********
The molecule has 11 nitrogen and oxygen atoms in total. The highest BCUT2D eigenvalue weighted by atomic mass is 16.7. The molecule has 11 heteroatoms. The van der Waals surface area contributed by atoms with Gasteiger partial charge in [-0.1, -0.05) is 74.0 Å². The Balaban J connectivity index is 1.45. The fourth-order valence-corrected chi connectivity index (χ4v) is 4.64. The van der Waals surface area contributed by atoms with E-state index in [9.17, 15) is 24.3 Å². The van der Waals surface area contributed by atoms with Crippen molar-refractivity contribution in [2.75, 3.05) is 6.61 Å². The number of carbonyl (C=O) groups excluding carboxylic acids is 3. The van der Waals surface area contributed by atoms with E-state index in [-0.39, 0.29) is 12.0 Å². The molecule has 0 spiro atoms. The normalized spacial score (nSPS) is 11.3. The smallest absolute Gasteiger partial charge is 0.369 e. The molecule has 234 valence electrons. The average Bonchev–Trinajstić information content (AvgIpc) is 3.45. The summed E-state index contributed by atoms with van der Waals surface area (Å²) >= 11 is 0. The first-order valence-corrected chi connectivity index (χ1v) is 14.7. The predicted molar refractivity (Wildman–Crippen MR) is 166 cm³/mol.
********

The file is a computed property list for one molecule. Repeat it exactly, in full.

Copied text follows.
The molecule has 11 nitrogen and oxygen atoms in total. The highest BCUT2D eigenvalue weighted by atomic mass is 16.7. The molecule has 11 heteroatoms. The van der Waals surface area contributed by atoms with Gasteiger partial charge in [-0.1, -0.05) is 74.0 Å². The Balaban J connectivity index is 1.45. The fourth-order valence-corrected chi connectivity index (χ4v) is 4.64. The van der Waals surface area contributed by atoms with E-state index in [9.17, 15) is 24.3 Å². The van der Waals surface area contributed by atoms with Crippen molar-refractivity contribution in [2.75, 3.05) is 6.61 Å². The number of carbonyl (C=O) groups excluding carboxylic acids is 3. The van der Waals surface area contributed by atoms with E-state index in [-0.39, 0.29) is 12.0 Å². The molecule has 0 spiro atoms. The normalized spacial score (nSPS) is 11.3. The smallest absolute Gasteiger partial charge is 0.369 e. The molecule has 234 valence electrons. The average Bonchev–Trinajstić information content (AvgIpc) is 3.45. The summed E-state index contributed by atoms with van der Waals surface area (Å²) >= 11 is 0. The first-order valence-corrected chi connectivity index (χ1v) is 14.7. The predicted molar refractivity (Wildman–Crippen MR) is 166 cm³/mol.